Black Pearls

On the 21st December 1934 the French film “Zouzou” received its premiere in Paris. It helped launch the film career of Josephine Baker, the African-American dancer and theatre actress. Baker moved to France, partly to escape racism, but chiefly to seek lucrative work as an “exotic” dancer. Baker joined the Revue Negre in 1925 when she was just nineteen years old. French perceptions of African heritage people in the twenties were unenlightened by modern standards, and they were often regarded as curiosities.

Baker`s act was a deliberate caricature of racial tropes, she wore feathers, bananas and pineapples and was sexually disinhibited. Her “Danse Sauvage” was both provocative and entertaining. Her performance re-enacted the stereotypical colonial fantasies of the audience and helped forge a new artistic movement in a country which has always been regarded as the epitome of artistic liberation.

France, and its colonies always had a troubled relationship, but the founding principles of the French republic, liberty, equality and fraternity allowed black artists like Baker to succeed. Many black artists from America sought out lives and careers in France because racial prejudice and discrimination were firmly entrenched in their home country.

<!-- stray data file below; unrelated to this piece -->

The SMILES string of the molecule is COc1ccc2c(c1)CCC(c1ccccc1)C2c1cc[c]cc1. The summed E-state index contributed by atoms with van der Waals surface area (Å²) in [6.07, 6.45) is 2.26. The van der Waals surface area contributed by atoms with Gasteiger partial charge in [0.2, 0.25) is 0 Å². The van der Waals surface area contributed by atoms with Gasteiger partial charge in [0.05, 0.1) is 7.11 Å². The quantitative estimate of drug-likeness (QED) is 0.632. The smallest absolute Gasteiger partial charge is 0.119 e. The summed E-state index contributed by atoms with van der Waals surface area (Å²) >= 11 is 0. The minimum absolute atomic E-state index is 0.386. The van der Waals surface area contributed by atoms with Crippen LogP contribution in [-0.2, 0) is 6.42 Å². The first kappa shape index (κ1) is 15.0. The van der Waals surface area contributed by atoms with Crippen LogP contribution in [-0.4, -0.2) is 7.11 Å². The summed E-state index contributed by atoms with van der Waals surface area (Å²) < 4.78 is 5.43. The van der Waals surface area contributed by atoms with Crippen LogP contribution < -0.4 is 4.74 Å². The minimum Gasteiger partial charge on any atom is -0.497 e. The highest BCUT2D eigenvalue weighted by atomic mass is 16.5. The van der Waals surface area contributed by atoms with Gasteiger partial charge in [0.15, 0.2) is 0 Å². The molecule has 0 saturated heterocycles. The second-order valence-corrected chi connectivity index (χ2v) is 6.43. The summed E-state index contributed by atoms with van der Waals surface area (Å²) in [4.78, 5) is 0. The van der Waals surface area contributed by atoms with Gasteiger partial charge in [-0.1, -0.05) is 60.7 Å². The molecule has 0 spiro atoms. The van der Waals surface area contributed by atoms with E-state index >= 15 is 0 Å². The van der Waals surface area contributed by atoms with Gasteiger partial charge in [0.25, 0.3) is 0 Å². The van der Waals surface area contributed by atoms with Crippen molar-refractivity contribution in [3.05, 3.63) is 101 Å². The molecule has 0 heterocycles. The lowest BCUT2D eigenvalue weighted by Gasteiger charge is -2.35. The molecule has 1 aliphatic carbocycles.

The writer James Baldwin moved to Paris in 1948 as he felt demoralised and disillusioned by an America which dehumanised and belittled him. He spent nine years living and working in the country, where he felt free both personally and artistically. The overt racism that was inflicted upon him in America was grinding and merciless, but in France this was conspicuously absent.

The Jazz musician Miles Davis also lived in Paris in 1949 and immediately recognised the cultural freedom and open minded attitudes of the French people. The French celebration of black cultures was a marked contrast to the narrow minded philistinism of Americans.

Art is a unique medium, it can stimulate our imaginations in myriad ways, it can transcend politics and petty attitudes. It does not seek to change society, but it allows those who dare to dream to share their ideals. Josephine Baker once said,

“Surely the day will come when colour means nothing more than the skin tone, when religion is seen uniquely as a way to speak one’s soul; when birth places have the weight of a throw of the dice and all men are born free when understanding breeds love and brotherhood”.

It might seem hopelessly naive to believe such things could ever happen but art and entertainment are part of a very human need to seek some kind of “oneness” with a deeply fractured world.

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